Yes. It most likely is the case that your DNA “made you do it” along with a vast array of other factors that swirl around in the cauldron of human causality. So let me try to prove it to you now, by argument, that you don’t have freedom of will…
Consider, for a moment, what it actually means to say that you are the final and exclusive author of your choices – that you and nothing else constitutes the cause. Just think about how wonderfully circular that claim really is:
- X chooses Y because of X.
- You choose pancakes because of you.
Let X represent the mental state in you which causally brings about Y and let Y represent your “choice” to eat pancakes – and let’s assume, as proponents of free will certainly imply, that you are synonymous with your mental states. In other words, that you are your mental states.
The simple question then follows:
What is the cause of X?
X either has a cause or it doesn’t. It really is that plain and simple. Remember what X is in this thought experiment. X is you, or more precisely, X is the mental state cause of Y of which you are conscious at the moment you “decide” to eat pancakes. If there is a cause of X, what is that cause? Well it can’t be you because we already started with you. Remember, X chooses Y because of X is circular reasoning and must be abandoned. But if X has a cause and it can’t be you then look what we’ve established by reason alone … We’ve proved that you cannot be the cause of X. Now we must look outside of X for the cause of X and we see that the existence of free will has been refuted because we’ve completely circumvented you in the causal process.
But what if we say that X has no cause? That X is the cause of Y; but is, itself, uncaused. Sadly, the concept of an uncaused cause has no intelligible meaning. It is philosophical gibberish of the worst kind and can be properly discarded along with circular reasoning. Nietzsche dispensed with the concept of the “causa sui”, the “cause-in-itself” or “causeless cause” quite convincingly in the following:
“The causa sui is the best self-contradiction that has ever been conceived, a type of logical rape and abomination. But humanity’s excessive pride has got itself profoundly and horribly entangled with precisely this piece of nonsense. The longing for “freedom of the will” in the superlative metaphysical sense (which, unfortunately, still rules in the heads of the half-educated), the longing to bear the entire and ultimate responsibility for your actions yourself and to relieve God, world, ancestors, chance, and society of the burden – all this means nothing less than being that very causa sui and, with a courage greater than M¨unchhausen’s, pulling yourself by the hair from the swamp of nothingness up into existence.” (Beyond Good and Evil)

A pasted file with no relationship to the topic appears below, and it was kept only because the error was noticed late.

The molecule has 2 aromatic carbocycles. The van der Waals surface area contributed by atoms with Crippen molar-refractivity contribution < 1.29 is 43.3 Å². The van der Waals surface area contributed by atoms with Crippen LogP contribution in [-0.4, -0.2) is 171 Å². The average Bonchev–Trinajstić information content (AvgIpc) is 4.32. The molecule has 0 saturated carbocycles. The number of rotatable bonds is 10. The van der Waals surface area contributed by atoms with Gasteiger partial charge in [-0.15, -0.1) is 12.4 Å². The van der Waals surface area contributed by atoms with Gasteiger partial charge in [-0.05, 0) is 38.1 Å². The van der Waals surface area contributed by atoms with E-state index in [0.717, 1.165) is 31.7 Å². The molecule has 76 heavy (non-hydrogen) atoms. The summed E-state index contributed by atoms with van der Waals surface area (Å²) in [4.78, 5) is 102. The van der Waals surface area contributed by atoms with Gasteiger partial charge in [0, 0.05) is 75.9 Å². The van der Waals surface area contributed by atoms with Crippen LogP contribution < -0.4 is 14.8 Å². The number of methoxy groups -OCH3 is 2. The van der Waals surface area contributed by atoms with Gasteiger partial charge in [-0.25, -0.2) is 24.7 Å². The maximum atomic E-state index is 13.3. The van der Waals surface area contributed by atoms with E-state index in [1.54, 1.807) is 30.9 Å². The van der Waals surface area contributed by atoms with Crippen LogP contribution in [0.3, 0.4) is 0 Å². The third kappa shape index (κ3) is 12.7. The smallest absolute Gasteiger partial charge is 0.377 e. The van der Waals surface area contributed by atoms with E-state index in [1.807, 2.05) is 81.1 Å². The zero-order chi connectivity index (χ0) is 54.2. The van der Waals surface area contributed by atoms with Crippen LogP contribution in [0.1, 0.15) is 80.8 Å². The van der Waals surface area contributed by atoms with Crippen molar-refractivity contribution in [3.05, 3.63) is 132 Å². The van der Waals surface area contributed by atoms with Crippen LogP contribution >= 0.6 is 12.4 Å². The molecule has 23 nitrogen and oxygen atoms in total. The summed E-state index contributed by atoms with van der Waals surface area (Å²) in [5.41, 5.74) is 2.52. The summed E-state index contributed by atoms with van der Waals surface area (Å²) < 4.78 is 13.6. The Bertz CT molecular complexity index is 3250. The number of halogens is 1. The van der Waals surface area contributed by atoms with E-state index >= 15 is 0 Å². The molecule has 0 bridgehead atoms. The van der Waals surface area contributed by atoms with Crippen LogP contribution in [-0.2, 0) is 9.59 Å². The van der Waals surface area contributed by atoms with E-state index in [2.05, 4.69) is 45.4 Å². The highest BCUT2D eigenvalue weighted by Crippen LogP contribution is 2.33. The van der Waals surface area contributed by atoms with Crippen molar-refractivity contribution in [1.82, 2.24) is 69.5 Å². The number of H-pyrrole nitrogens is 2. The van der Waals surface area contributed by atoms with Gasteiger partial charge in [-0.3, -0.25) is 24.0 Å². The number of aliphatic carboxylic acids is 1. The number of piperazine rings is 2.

In short, the idea of a causeless cause belongs not in the reasonable and evidence-based world of philosophy but in the irrational and evidence-indifferent world of theology and religion.
Let’s put the traditional Free will idea like this:
FW: I am the sufficient cause of my choices and my choices are not caused by a chain of causes over which I have no control. Indeed, there are no chains of prior causes which exist as causal lineages that determine my choices at any moment. I am the lever, the pulley, the cog, the causal beginning and end.
In addition to the logical problem of causation as presented above, there is an explanatory problem with (FW):
Let’s say Jim decided to drink coffee instead of tea this morning. It will be rational to ask, ‘Why did Jim select coffee over tea?’ Or … ‘For what reason(s) did Jim select coffee over tea?’ Note something highly revealing about (FW) … In order to answer our questions it must use the language of causal lineages. In other words, it must use the language of determinism. In order to explain why Jim selected coffee over tea (FW) will need to refer to a set of prior states of affairs, reasons, desires, preferences, behaviors etc. which make Jim’s choice intelligible. But (FW) will wish to say of all of these pre-conditions that they are not causes but merely influences over which the conscious, autonomous self presides and then makes it’s choice. Rather like a judge presiding over a trial and surveying the evidence. The evidence does not cause him to form one judgement over another, but, instead, merely influences his final and completely free verdict. So it is with human brains, the proponent of FW may argue. More on this later.
Now, Jim might offer the following when questioned about his choice: “I like coffee more than tea”, he might say. Or perhaps, “I had little sleep the night before and needed more caffeine”, or “coffee goes better with my toast”. Furthermore, there may exist reasons for his selection of which he is not fully aware. Perhaps he chose coffee because he grew up in a household where drinking coffee was the norm? Or, perhaps he chose coffee because he associates a level of sophistication with coffee-drinkers that he doesn’t associate with tea-drinkers and thinks of himself as a sophisticated person? You catch my drift…